Dave raises the value of healthcare pricing transparency. I wonder out loud which members of the healthcare constituency – patients, providers, employers and health plans/sponsors - are the ones who are promoting price transparency? I suspect very few provider organizations are doing this and the ones that are promoting price and quality transparency mostly fall within primary care and certain ‘well-bounded’ medical specialties largely insulated from fluctuations in work effort, practice expense and malpractice expense. Indeed: once ‘healthcare consumers’ have transparency into what is actually happening, it proves to be eye-opening.

Everyone Needs to Sharpen Their Aim
To be sure, ‘achievement of the ‘Quadruple Aim’ should be a target everyone involved with healthcare should aim and shoot for. Just don’t shoot the wrong target because it’s the easiest, most politically correct target. Dave responded with a ‘No’ and a “Resounding No’ to each of his four questions. To me, those questions warrant additional consideration beyond his simplistic responses.

We're All in This Together
One last comment: I too think (and hope and pray) that Millennials will help ‘clean up the mess in healthcare’ that Dave believes Boomers have created. My wife and me have made a fairly significant contribution to the Millennial population Dave has called out: two girls and two boys. Now get out and clean up that mess your Mom and Dad made kiddos!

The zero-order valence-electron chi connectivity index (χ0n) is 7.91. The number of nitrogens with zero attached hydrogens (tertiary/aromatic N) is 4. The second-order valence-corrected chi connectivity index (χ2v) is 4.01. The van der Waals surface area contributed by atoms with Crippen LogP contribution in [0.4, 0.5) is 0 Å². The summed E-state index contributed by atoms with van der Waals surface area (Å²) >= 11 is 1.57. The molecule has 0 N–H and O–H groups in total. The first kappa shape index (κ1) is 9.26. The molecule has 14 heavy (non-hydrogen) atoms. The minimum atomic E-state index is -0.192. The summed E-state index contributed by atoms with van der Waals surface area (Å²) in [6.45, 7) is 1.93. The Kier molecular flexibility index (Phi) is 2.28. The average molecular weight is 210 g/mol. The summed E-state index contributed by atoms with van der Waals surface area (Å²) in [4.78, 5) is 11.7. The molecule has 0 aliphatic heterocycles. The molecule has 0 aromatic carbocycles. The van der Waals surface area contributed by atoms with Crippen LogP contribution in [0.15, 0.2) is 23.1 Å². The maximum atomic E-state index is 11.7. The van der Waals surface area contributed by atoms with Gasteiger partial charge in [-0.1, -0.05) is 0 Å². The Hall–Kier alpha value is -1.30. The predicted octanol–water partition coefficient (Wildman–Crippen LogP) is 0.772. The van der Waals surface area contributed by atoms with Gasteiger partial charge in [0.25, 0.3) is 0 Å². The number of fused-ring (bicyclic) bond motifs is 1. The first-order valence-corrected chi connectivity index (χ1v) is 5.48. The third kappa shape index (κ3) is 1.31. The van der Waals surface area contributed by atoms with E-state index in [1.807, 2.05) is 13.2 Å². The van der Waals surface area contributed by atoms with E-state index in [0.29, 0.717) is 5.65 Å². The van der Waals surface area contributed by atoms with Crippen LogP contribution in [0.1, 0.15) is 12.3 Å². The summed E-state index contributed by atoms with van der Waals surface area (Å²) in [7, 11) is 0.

7 comments:

  1. [My verbosity was over the limit of characters so my long response is on Forbes]
    Steve - Thanks for the thoughtful response. I can't encourage you enough to read Goldhill's book. As you state in your Forbes comment, an article length is necessarily "superficial" -- I can't recap Goldhill's entire book. See my comments on the Forbes article.

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  2. Steve - excellent insight and good analysis of Dave's on point article on the Health Plan Nightmare.

    Dave - great recommendation on Goldhill's book. As a 30+ year veteran in healthcare, one of the most enlightening reads ever!